Freedom House Report on online freedom 2014 pins Uganda Government for Violation of citizens’ rights, says the Unwanted Witness.

Unwanted witness Uganda is concerned about the threats to internet freedom in Uganda 
that have taken the form of legislative restrictions significantly compromising access 
to information, freedom of expression, and rights to privacy online as portrayed by the
Freedom House report  FREEDOM ON THE NET 
The report indicates clear infringements on internet freedom in Uganda as caused
by the proliferation of restrictive laws and the rise in arrests and attacks on users and 
online journalists. The report further identifies harsh environment for women and members of
the LGBTI, lack of cyber security for human rights activists, political opposition members 
and allowing private companies to maintain data storage centers as increasing the risk of 
violating the rights of online users.

Unwanted Witness Uganda whose work is to advocate for an open, secure and free internet in Uganda has recorded over four cyber legislations enacted in a period of less than three years that allow “lawful” surveillance.  These cyber laws are deemed by actors as not compatible to international standards especially the International Principles on the Application of Human Rights to Communications Surveillance. (See the principles )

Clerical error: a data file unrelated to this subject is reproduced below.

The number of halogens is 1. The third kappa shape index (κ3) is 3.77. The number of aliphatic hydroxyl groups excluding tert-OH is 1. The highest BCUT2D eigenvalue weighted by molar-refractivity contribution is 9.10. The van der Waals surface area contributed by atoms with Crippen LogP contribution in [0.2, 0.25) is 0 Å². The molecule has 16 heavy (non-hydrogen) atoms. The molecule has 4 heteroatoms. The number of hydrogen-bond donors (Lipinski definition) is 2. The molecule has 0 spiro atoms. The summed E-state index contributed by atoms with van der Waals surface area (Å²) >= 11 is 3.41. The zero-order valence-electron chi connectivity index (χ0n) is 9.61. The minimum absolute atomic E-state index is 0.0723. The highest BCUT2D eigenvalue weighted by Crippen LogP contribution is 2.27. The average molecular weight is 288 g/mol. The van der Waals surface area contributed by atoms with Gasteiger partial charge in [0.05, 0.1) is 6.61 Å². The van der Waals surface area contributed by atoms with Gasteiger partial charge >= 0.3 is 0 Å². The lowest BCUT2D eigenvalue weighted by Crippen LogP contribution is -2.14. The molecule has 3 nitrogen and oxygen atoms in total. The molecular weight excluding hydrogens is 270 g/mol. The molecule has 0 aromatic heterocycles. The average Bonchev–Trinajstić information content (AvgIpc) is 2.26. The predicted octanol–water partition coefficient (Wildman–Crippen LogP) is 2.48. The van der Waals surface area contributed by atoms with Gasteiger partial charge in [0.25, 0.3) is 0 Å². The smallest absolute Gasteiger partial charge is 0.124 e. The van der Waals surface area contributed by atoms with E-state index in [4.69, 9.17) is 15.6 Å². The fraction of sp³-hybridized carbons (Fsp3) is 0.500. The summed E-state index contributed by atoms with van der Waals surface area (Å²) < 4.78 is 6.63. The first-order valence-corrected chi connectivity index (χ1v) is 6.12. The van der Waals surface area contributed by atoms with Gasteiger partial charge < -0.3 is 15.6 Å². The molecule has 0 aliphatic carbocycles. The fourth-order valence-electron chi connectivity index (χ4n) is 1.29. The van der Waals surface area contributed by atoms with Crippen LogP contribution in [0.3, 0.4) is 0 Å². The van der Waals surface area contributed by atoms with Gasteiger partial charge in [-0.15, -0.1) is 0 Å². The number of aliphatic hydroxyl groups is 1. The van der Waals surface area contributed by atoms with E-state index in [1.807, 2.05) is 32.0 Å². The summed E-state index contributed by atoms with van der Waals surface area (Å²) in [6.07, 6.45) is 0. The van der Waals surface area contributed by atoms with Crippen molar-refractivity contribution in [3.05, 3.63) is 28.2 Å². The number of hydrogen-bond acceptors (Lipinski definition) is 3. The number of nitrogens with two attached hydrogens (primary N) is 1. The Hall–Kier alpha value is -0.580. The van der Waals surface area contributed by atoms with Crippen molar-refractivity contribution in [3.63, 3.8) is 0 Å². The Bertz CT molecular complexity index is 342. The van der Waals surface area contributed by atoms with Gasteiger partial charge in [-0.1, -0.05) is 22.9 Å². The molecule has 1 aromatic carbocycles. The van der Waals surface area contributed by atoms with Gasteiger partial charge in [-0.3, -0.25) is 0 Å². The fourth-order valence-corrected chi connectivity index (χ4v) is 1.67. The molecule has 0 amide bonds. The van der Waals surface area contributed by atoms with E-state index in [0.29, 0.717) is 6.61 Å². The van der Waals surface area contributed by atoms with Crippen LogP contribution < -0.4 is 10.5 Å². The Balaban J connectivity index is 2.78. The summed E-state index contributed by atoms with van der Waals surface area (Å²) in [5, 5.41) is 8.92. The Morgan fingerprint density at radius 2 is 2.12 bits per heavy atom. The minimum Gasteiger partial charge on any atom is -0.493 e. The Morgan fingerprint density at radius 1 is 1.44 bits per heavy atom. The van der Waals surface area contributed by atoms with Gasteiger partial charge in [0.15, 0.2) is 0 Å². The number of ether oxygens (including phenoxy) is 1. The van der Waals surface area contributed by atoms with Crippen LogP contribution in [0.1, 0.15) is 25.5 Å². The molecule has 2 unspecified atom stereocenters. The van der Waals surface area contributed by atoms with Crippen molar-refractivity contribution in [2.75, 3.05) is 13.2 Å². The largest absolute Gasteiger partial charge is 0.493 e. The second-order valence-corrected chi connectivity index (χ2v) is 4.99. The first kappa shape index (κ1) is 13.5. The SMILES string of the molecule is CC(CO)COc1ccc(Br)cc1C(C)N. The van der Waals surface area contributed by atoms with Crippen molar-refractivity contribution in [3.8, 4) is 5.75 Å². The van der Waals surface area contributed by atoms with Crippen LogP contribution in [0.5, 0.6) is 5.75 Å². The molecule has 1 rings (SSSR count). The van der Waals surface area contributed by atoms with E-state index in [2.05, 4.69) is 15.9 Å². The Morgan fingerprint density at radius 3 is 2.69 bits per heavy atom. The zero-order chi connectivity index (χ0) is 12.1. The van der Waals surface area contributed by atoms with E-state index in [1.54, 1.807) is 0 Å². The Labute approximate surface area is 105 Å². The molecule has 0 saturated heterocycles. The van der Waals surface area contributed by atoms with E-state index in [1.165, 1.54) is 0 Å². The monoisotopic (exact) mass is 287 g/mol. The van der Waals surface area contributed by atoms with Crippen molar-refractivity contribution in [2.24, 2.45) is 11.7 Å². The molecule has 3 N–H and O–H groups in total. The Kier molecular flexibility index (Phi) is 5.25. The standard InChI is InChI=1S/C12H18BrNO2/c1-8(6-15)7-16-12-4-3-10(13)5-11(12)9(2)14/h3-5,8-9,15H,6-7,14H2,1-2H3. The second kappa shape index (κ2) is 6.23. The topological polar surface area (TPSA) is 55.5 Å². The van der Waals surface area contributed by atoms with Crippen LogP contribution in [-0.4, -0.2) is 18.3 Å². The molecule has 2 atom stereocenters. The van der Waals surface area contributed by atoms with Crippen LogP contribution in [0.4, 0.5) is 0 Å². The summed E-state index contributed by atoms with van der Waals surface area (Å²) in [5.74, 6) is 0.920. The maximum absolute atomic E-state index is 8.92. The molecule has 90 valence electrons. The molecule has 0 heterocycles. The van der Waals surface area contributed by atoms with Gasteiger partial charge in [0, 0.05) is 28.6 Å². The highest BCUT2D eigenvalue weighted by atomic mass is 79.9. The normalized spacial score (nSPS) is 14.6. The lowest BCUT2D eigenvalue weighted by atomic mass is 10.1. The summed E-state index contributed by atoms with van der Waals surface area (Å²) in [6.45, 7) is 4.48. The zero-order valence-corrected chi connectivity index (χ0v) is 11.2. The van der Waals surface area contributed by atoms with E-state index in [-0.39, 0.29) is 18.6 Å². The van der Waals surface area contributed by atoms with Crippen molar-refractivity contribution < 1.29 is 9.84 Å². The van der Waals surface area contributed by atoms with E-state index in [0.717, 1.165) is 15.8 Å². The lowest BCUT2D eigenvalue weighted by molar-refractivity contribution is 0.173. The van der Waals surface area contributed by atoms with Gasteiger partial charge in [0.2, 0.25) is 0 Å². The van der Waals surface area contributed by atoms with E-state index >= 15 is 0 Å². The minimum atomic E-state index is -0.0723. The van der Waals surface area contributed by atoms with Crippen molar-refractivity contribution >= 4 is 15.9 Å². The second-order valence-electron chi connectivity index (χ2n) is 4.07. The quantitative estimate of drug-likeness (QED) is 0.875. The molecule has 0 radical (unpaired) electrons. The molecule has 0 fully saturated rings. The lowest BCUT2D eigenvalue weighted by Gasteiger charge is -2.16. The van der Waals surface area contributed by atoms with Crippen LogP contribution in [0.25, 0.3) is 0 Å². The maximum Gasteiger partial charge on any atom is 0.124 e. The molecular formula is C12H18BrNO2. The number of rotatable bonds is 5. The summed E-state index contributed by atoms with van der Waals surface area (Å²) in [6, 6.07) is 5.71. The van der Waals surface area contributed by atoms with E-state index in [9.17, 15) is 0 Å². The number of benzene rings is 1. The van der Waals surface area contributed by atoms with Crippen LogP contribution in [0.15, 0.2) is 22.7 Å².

These legislations including the Regulation of Interception of Communications Act; Anti-Pornography; Electronic Transactions Act; Electronic Signatures Act;  UCA Act; Anti-Terrorism Act among others have heightened government’s surveillance of citizens’ communications under the guise of curbing terrorism with the absence of privacy and data protection legislations.

“The Unwanted Witness Uganda thus continues to advocate for an all inclusive enactment of a privacy and data protection law aimed at protecting the privacy rights of all online users and also set standards for collection, storage and use of individual data by both state actors and private companies. This will protect individual data gathered during the mandatory SIM Card registration, mass enrollment and any similar activity in future” Said, Jeff Wokulira Ssebaggala, the Unwanted Witness Chief Executive Officer

Once enacted, the privacy and data protection law shall not only regulate the current secretive surveillance being undertaken by government on its citizens but further operationalize Article 27 (2) of the 1995 Constitution of Uganda which prohibits interference with the privacy of any person’s home, correspondence, communication or other property.

The Unwanted Witness therefore notes that with the establishment of internet monitoring centers in major security agencies and a cyber crime unit in Uganda police creates a worrisome environment as the country gears up for the 2016 general elections which agencies will seek to undertake mass surveillance especially online, which actions are aimed at stifling online expression platforms.

(Report Link for Uganda`s assessment



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